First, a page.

What you SHOULD expect from your appraiser during the property inspection

I’m writing this post because of an article I saw recently online. The article was about what homeowners could do to improve their home appraisal.quality It provided helpful tips that I agreed with, but I did not agree with the quote from an appraiser that was included. He stated that  “The reality is that the appraiser is only there for 30 minutes at most”, as to infer that most appraisers do not spend adequate time to do the job right. While I am sure that there are some smaller homes that may not require much more than “30 minutes at most”, I find it usually takes longer than this short time if you are doing your job correctly. There may be some appraisers who cut corners to save time but I think that most of them want to do a good job.

Even though I have been in this profession close to 23 years, and have worked out a pretty good routine when inspecting homes, it still takes time to do the job right. I thought it would be helpful to the general public, including homeowners and real estate agents, to know exactly what an appraiser typically does during the inspection of the home for the appraisal. There is no official order in which appraisers must look at a property, however after it is all said and done the information gathered should be the similar.

I personally like to start with measuring the exterior of the home after meeting the homeowner. By measuring the home first I can more easily identify the room layout when I am doing the interior inspection. Single story homes with no basements are usually the easiest to measure, because when you are finished measuring the main level you don’t have to worry about a second floor birmingham house measuringor basement. Two story  homes can be measured from the outside if the second floor is identical to the first, however if they are not then you must measure from the inside. This is also true of the basement, which usually has a similar footprint as the 1st level. However, if there is finished area this must also be measure as well. Measuring the home is critical in the appraisal process because the main unit of comparison is price per square foot. If you improperly measure the home it can carry through the whole appraisal process and end up giving you an inaccurate value estimate. In addition to the main residence, any other improvements on the property must also be measured, such as detached garages, workshops, barns, pools, and boathouses. We measure all of these improvements to use in developing the cost approach to value. The lot or site the house is on is also inspected to determine topography, proximity to adjacent properties, and size.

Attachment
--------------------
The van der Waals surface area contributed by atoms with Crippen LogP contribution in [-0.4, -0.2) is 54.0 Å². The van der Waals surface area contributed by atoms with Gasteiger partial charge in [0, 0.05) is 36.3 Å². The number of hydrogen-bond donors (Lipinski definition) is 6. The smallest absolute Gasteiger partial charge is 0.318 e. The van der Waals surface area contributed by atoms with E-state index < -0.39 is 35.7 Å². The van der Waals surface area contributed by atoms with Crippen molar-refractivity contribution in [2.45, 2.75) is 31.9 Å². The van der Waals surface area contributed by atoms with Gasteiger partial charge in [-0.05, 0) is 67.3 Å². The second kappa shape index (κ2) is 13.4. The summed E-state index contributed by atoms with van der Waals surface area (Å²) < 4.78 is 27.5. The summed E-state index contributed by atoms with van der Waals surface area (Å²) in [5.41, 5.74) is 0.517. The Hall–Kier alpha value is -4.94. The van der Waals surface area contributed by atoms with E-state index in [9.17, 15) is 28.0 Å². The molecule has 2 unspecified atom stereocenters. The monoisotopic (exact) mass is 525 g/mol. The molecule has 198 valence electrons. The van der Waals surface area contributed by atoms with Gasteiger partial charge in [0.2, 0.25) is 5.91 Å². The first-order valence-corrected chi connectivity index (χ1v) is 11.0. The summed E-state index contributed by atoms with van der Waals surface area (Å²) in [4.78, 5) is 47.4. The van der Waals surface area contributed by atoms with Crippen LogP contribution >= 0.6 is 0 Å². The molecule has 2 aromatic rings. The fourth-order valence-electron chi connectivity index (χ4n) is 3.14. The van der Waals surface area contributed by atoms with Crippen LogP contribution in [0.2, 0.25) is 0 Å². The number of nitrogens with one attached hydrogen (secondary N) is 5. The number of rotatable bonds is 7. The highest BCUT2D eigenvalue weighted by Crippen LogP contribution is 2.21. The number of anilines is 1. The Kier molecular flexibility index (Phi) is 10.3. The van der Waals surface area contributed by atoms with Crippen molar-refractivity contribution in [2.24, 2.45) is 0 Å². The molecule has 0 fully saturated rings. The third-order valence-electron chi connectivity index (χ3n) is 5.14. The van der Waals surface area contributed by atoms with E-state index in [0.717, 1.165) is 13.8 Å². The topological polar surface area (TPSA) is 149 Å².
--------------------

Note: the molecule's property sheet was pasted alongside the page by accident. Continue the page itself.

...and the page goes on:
After the exterior is inspected, and the pictures are taken, the appraiser is ready to look at the interior. Most lenders these days require appraisers to take pictures of every room in the house as well as any features that adds significant value to the property. If there is any damage to the home or repairs to be made the appraiser must make note of this as well. As the appraiser goes from room to room notes are taken on the quality of construction, materials of construction, and condition of the home. Items such as crown molding, chair rail, hardwood floors, and windows can help the appraiser determine the quality level of the home. In addition, any special features of the home are noted, such as fireplaces, security systems, built-in appliances, and home theater systems to name a few.

Homeowners can point out features that may not be readily visible to help the appraiser be as accurate as possible. The layout or floor plan of the home is alsoThomas Horn House Measuring Service analyzed. Bad floor  plans can have a negative effect on the value of the home if most buyers do not like it. The appraiser is not a home inspector, however they do look at the electrical, plumbing, and HVAC systems to see if there are any outwardly visible signs of damage. Later in the appraisal process this information is used to compare the subject against recent sales in order to arrive at the best comparables possible.

As you can see, the appraiser observes a lot during the property inspection and it can be time consuming, especially on larger custom built homes. This is by no means a complete description of everything an appraiser looks for, however it does give you an idea of the process they go through. I hope this provides you with an adequate description so that you can determine if the appraiser has given your home the full attention it deserves. If you  have any further questions please feel free to leave me a message below.

If you have any real estate appraisal related questions you can call me at 205.243.9304, email me, or connect with me on Facebook., Twitter, or Youtube.


  1. It’s a good thing you’re thorough. If the inspection is too quick, something is going to be missed.

    • I don’t claim my appraisal inspections are perfect but I do recognize that it takes time to do it right. If you fly through the inspection it may give the homeowner an inaccurate picture of your thoroughness, even if you did do what you were suppose to.

  2. Nice post, Tom. The field inspection process certainly takes time to do it right.

    • You’re right Wendell, it can. The homeowner can aid in the process by having a list of recent updates and renovations as well as a list of features for the home. Of course these have to be verified by visual inspection by the appraiser.

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